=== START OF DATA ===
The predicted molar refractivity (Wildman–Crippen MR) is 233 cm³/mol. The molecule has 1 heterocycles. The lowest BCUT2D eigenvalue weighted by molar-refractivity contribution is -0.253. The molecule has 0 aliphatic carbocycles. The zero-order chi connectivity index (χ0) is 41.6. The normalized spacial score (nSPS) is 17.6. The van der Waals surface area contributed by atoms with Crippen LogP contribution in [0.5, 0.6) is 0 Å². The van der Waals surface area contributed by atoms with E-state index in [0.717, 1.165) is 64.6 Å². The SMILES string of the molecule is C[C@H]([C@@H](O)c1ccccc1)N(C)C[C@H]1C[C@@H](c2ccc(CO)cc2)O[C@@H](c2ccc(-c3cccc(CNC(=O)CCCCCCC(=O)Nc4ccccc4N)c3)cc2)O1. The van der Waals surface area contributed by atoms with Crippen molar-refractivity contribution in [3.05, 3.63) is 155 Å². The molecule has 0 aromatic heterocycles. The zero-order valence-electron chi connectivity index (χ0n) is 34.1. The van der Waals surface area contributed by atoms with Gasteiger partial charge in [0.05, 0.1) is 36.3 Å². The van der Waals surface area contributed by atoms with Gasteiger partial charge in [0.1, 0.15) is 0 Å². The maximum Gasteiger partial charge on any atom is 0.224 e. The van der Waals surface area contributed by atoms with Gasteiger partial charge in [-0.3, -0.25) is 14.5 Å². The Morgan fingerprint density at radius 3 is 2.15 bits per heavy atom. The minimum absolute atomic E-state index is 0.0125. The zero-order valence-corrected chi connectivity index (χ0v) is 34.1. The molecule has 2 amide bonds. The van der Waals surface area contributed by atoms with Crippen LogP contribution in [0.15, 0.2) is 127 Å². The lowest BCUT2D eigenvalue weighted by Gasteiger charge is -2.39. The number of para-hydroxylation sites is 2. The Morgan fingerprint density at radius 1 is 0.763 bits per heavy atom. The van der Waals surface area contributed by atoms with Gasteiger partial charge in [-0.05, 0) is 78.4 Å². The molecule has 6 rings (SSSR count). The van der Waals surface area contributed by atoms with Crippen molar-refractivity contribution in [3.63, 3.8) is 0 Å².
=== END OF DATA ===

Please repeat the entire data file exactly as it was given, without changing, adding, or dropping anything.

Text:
The predicted molar refractivity (Wildman–Crippen MR) is 233 cm³/mol. The molecule has 1 heterocycles. The lowest BCUT2D eigenvalue weighted by molar-refractivity contribution is -0.253. The molecule has 0 aliphatic carbocycles. The zero-order chi connectivity index (χ0) is 41.6. The normalized spacial score (nSPS) is 17.6. The van der Waals surface area contributed by atoms with Crippen LogP contribution in [0.5, 0.6) is 0 Å². The van der Waals surface area contributed by atoms with E-state index in [0.717, 1.165) is 64.6 Å². The SMILES string of the molecule is C[C@H]([C@@H](O)c1ccccc1)N(C)C[C@H]1C[C@@H](c2ccc(CO)cc2)O[C@@H](c2ccc(-c3cccc(CNC(=O)CCCCCCC(=O)Nc4ccccc4N)c3)cc2)O1. The van der Waals surface area contributed by atoms with Crippen molar-refractivity contribution in [3.05, 3.63) is 155 Å². The molecule has 0 aromatic heterocycles. The zero-order valence-electron chi connectivity index (χ0n) is 34.1. The van der Waals surface area contributed by atoms with Gasteiger partial charge in [0.05, 0.1) is 36.3 Å². The van der Waals surface area contributed by atoms with Gasteiger partial charge in [0.1, 0.15) is 0 Å². The maximum Gasteiger partial charge on any atom is 0.224 e. The van der Waals surface area contributed by atoms with Gasteiger partial charge in [-0.3, -0.25) is 14.5 Å². The Morgan fingerprint density at radius 3 is 2.15 bits per heavy atom. The minimum absolute atomic E-state index is 0.0125. The zero-order valence-corrected chi connectivity index (χ0v) is 34.1. The molecule has 2 amide bonds. The van der Waals surface area contributed by atoms with Crippen LogP contribution in [0.15, 0.2) is 127 Å². The lowest BCUT2D eigenvalue weighted by Gasteiger charge is -2.39. The number of para-hydroxylation sites is 2. The Morgan fingerprint density at radius 1 is 0.763 bits per heavy atom. The van der Waals surface area contributed by atoms with Gasteiger partial charge in [-0.05, 0) is 78.4 Å². The molecule has 6 rings (SSSR count). The van der Waals surface area contributed by atoms with Crippen molar-refractivity contribution in [3.63, 3.8) is 0 Å².